he colonial influence of each world power during the 19th century was a subject over which many countries fought over. Many wars were started over colonial claims due to the large amount of money that could be made from these overseas possessions. Such was the case for most of Africa, where many of Europe’s colonial powers fought for dominance over the region’s plentiful natural resources.
To truly gain dominance over these regions, the European empires had to placate the locals of each region, something which each empire did with varying success. Due to the technological and tactical differences of each region, conflicts would either last days, weeks, or years but no conflict ended as quickly as the Anglo-Zanzibar War.
Zanzibar became independent in 1858 after breaking apart from the country of Oman. During their brief years of independence, Zanzibar would make a fortune off the slave trade in Africa, an endeavor which the British Empire disagreed with. After banning the slave trade in their country in 1833, Great Britain sought to abolish it worldwide, using their large merchant navy to enforce the ban.
Britain would catch up with the small island leading to a blockade being created by the Royal Navy in 1873, where Britain used their policy of “gunship diplomacy” to enforce their ban on the small nation. Although officially the blockade worked and the country banned the trade, they still continued to sell slaves but at a decreased rate so as to not create suspicion.
Britain would become increasingly interested in the region leading to them being one of the first countries to recognize the Sultan of Zanzibar to gain good relations with the country. Germany also wanted in on the action which led to the signing of the Heligoland–Zanzibar Treaty on July 1, 1890, which laid out Britain and Germany’s spheres of influence over the region.
Another clause of the treaty was that Germany was not allowed to influence the island of Zanzibar, which was made a British protectorate the same year, cementing British dominance over the region and the island.
The Sultan’s wish
Sultan حمد بن ثويني البوسعيد (Anglicised: Hamad bin Thuwaini) was sympathetic to the British and ruled the country as a British puppet until his death in 1896, leaving the country in turmoil.
There were two legitimate heirs to the throne at the time of Hamad’s death: خالد بن برغش البوسعيد (Anglicised: Khalid bin Barghash), the previous Sultan’s nephew who wished to see his country independent from foreign influence and حمود بن محمد (Anglicised: Hamoud bin Mohammed) who was more pro-British.
At the time of Hamad’s death, his nephew Khalid acted quickly to gain power, moving into the Sultan’s Palace without British permission soon after his uncle’s death, angering many of the British representatives on the island, especially the British consul who asked the new Sultan to reconsider his actions.
The British planned to have Hamoud as the next Sultan, and Khalid’s takeover of the Royal Palace put this at risk. Khalid was determined and waivered the threat of British retaliation, assembling a small militia of locals numbering around 3,000 as well as assembling a navy of a few fishing boats and his yacht, the HHS Glasgow.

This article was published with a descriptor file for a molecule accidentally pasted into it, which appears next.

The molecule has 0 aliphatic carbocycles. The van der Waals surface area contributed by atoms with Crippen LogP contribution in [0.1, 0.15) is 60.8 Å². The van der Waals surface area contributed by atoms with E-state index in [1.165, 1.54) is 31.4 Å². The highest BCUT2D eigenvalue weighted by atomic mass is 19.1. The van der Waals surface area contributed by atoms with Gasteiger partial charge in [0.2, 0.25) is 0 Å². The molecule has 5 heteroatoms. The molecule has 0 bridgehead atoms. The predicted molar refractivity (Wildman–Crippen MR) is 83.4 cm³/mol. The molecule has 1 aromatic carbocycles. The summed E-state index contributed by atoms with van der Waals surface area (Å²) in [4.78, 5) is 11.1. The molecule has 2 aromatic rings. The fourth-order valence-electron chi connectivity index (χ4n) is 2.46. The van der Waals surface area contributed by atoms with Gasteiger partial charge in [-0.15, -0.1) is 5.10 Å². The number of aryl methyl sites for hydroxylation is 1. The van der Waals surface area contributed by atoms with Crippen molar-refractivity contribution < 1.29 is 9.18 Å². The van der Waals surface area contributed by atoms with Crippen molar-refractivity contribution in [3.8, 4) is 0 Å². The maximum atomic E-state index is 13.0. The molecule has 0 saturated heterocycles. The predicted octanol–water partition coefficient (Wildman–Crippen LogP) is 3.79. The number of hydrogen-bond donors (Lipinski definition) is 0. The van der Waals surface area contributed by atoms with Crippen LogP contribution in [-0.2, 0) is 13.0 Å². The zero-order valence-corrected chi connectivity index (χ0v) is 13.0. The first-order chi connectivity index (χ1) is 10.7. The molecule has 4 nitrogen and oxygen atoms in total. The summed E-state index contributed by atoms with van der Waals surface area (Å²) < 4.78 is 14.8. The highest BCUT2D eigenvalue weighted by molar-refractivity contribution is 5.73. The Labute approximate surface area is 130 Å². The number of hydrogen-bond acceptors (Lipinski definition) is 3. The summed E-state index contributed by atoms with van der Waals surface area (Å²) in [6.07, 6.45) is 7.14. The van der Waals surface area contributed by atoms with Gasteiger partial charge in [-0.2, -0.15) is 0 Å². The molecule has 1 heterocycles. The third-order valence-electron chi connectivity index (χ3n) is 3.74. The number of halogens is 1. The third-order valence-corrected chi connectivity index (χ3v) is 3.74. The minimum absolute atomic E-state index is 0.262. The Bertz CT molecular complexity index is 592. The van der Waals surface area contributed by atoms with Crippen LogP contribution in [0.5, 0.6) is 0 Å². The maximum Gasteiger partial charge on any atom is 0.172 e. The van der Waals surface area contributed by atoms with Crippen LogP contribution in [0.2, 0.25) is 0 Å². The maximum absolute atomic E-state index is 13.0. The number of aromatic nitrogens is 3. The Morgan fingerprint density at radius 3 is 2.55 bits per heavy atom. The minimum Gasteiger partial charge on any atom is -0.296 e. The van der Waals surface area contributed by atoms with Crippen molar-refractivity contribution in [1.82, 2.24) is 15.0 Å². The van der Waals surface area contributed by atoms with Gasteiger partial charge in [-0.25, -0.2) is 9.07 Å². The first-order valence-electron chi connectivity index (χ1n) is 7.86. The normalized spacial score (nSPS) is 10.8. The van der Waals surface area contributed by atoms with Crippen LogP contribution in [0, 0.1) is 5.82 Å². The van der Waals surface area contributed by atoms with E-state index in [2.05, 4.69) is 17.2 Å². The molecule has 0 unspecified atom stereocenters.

The Royal Navy quickly responded to the threat, surrounding the Sultan’s Palace on 25 August 1896. The fleet was led by Basil Cave, the Vice-Consul of British East Africa.
Khalid proclaimed himself Sultan at 15:00 on the same day, denying the requests of surrender sent by the captain of the growing fleet of ships outside of his palace. The next day Cave received authorization from the British parliament to take control of the island using any means necessary.
On the 26th, Cave sent an ultimatum to the Sultan requesting him to take down his flag and leave the palace by 09:00 the next day, or he would open fire. Cave would receive no response until the next morning at 08:30 when Khalid sent over a messenger with the message:
“We have no intention of hauling down our flag and we do not believe you would open fire on us”
Cave would prove the Sultan wrong in his assumption as at exactly 9:02, the British ships started firing on the Sultan’s Palace, decimating it. The Sultan tried to retaliate in many forms, even sending out his yacht with a 7-pounder cannon and a Gatling gun to fire upon the British battleships, an affair that did not last long as the yacht was sunk nearly as soon as it opened fire.
The bombardment ended at around 9:40 as the Sultan’s Palace caught on fire marking the end of the short-lived war, meaning that this conflict only lasted for 38 minutes! Only one casualty was suffered on the British side, with the other side suffering around 500 casualties. Khalid would escape the battle and seek refuge in the German consulate, after which he would be taken by a German ship to German East Africa on 2 October 1896.
The pro-British Sultan Hamoud bin Mohammed would be left to take over control of the island, although his powers were greatly placated by his British overlords making him more of a figurehead rather than a ruler. The island would remain under British control for another 67 years, during which no other rebellion sprung up on the island.
Such events give us an insight into why Britain managed to conquer 1/3 of the world during their Golden Era. With a naval doctrine like no other country, the Royal Navy ensured that all of the British expansion could be fueled with constant supplies and manpower no matter where on the globe a conflict took place.
This dominance on the sea allowed Britain to use their doctrine of “gunboat diplomacy” to make anything go their way, as highlighted in this story. No one really wanted to face down the might of the British battleships with their heavily trained crewmembers and as such, sometimes just the presence of a British cruiser or battleship could swing the attitude of people. We can say with great certainty that the saying “Britania rules the waves” was not baseless.